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While many moms believe that the optimum way of breastfeeding is as per the whims and fancies of your baby, there may be reasons for opposing views too. Some pose a point of discipline, stating that if you breastfeed your baby at regular intervals, you will form proper eating habits. Truth is, the right time to breastfeed is subjective. Let’s look at some facts that will help you decide the best schedule for your baby and you.
When or How Often to Breastfeed Your Newborn
If your new born weighs below the ideal baby weight bracket, then it is very important that you breastfeed your baby at regular intervals and often. The most common time schedule advised by doctors and lactation experts is once every two hours.
During the first few weeks after the baby’s birth and also during growth spurt period, your baby may engage in what experts call ‘Cluster Feeding’. This basically means that the baby feeds as often as every 45 minutes to an hour, for a period of several hours. This is actually your baby’s effort to ‘tank up’ for the night. This actually helps the mother stimulate her lactation, and it will help the baby gain weight as well as sleep longer during the night.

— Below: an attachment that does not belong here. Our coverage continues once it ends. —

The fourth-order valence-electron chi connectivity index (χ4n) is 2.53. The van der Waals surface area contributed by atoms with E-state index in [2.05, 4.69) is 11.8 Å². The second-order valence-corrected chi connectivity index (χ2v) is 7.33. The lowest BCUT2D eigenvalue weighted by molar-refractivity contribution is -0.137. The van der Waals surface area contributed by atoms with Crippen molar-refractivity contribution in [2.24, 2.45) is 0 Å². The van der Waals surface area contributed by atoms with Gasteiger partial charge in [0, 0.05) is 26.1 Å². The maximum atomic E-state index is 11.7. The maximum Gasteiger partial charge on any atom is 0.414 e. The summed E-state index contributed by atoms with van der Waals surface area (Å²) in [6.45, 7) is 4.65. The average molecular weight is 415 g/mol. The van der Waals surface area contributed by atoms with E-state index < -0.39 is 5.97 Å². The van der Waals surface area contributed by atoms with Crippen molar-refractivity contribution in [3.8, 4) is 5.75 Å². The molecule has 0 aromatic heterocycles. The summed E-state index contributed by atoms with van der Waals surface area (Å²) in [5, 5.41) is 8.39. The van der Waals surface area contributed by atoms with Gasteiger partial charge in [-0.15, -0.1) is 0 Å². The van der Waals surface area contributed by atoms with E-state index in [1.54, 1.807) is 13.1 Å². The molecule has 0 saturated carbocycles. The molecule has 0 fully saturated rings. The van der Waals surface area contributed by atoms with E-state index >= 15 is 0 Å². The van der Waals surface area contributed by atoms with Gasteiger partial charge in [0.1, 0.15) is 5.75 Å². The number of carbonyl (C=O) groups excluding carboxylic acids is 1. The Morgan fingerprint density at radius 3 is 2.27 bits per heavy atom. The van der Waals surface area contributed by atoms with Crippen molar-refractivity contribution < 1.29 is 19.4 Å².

Human Milk Quality Improves With Frequent Feedings
Research has proven that the more frequently a woman breastfeeds the higher the content of fat in her milk. The scientific reason behind this is that the highest fat milk comes from soft, empty breasts. When a baby receives feeding from a full breast, the milk she receives is relatively low in fat. High fat milk is extremely healthy for the baby and also helps the baby gain weight.
It is also very important for babies to switch breasts before they have had their fill. However, please note that premature switching can rob the baby of the higher fat milk which is very important for his physical growth and development.
Option for Babies With Normal Birth Weight
Some researchers are of the view that human breastfeeding seems to be designed for on-demand feeding. When babies decide the timing and duration of their feeds, they are more likely to get what their body needs. The production of milk in the mother’s breast increases or decreases in response to the baby’s demand. Breast milk quality may improve too. So if your baby’s birth weight is normal at the time of delivery, you can also choose to breast feed on demand rather than sticking to scheduled feeding.
A very important part of knowing whether your baby is getting enough breast milk is by keeping a track of her daily wet diapers. Do discuss with your paediatrician what works for you if you are still unsure. Our guess is that you have it down just right!